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NATIONAL CHRISTMAS TREE

How Lovely Are Thy Middle-Aged Branches

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Kaitlyn Maher, 4, of Ashburn sings at the National Christmas Tree lighting ceremony in front of President Bush at the White House. Maher made it into the top 10 performers of last season's "America's Got Talent." Video by AP

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By David Betancourt
Washington Post Staff Writer
Friday, December 5, 2008

The National Christmas Tree standing four stories high on the Ellipse behind the White House is almost 40 years old, middle-aged for a tree of its kind.

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A crowd of 7,000 gathered around it yesterday, oohing and aahing as two daughters of military service members, accompanied by first lady Laura Bush, pushed a button at 6 p.m., lighting up the Colorado blue spruce and ushering in the holiday season.

Although faces were aglow from the 34,000 LED lights on its branches, few people could have guessed that this year's decorations weigh less and are cooler than in the past. In a bow to the tree's age, lighter decorations are being used because they are less likely to damage its limbs.

Charles Benoit, 26, a Georgetown University law student from Ottawa, said the experience was "great," from the tree lighting to the singers belting out Christmas carols.

"This was my first one, and it was definitely the highlight of my year," he said. "Especially seeing the little girl perform. I tried to be stoic, but my eyes watered up."

This is the 85th year that a president has overseen the lighting of the national tree.

"In times of calm and times of challenge, Americans have always gathered for this ceremony," said President Bush in his eighth, and last, opportunity to perform the ceremonial duty.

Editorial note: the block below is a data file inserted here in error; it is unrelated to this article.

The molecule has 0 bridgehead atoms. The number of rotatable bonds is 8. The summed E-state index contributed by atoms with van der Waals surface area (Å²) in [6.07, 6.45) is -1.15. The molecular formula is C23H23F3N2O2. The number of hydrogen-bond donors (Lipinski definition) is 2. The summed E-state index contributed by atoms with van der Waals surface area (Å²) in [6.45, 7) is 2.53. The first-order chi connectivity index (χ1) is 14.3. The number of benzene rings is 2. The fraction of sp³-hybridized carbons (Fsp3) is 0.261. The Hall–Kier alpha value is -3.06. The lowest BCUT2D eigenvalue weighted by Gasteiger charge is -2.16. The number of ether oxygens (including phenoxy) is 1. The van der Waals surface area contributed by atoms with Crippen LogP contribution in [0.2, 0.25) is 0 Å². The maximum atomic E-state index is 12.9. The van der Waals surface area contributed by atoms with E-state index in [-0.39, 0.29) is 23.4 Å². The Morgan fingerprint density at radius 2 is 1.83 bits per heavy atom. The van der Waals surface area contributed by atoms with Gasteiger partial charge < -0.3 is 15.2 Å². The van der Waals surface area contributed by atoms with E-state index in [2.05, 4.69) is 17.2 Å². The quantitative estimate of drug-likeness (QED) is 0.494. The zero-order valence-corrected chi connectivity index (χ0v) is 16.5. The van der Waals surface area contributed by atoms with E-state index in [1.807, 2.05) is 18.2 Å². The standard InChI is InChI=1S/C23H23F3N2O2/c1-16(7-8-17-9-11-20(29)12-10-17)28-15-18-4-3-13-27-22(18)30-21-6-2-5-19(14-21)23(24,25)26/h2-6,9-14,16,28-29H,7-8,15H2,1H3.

President Calvin Coolidge started the tradition. He walked from the White House to the Ellipse and pushed the button lighting a cut balsam fir in 1923.

In the years after, live trees around the White House grounds were used. Then the tradition reverted to cut trees set up on the Ellipse.

This year's tree, which stands almost 42 feet tall, was planted 30 years ago after getting its start on a farm in York, Pa. It has grown almost 12 feet in its time in the District.

"Many people don't realize it's a live tree," said Kathy Presciano, a lighting specialist for General Electric, which provided the lights. "We have really tried to preserve the tree's health over the years. We put about 100 less strings on it than we did last year."

In all, the tree was bedecked with 140 three-dimensional star ornaments and 680 sets of 50-light strings.

The star ornaments weigh a little under two pounds each, a few ounces less than in previous years. They are designed to glisten in the sunlight and to look as appealing during the day as they do at night, when the tree is lit. Each star is swathed in a gold-colored film and illuminated by a clear light inside.

The ornaments have been made in Cleveland for the past 10 years, Presciano said. Their production is high-tech but has a human touch. The design is initially done on a computer. Once fabricated on a machine, the ornaments are finished by hand.

Up to 15 people from the National Park Service decorate the tree. It took two days to complete. And at the end of the holidays, they will take it all down for another year.

Bill Line, a spokesman for the Park Service, said that with proper care, there's no reason why this particular blue spruce shouldn't hold up as the top Christmas tree in town for years to come.

"We have every intention of it being the National Christmas Tree for the next 40 years," he said.


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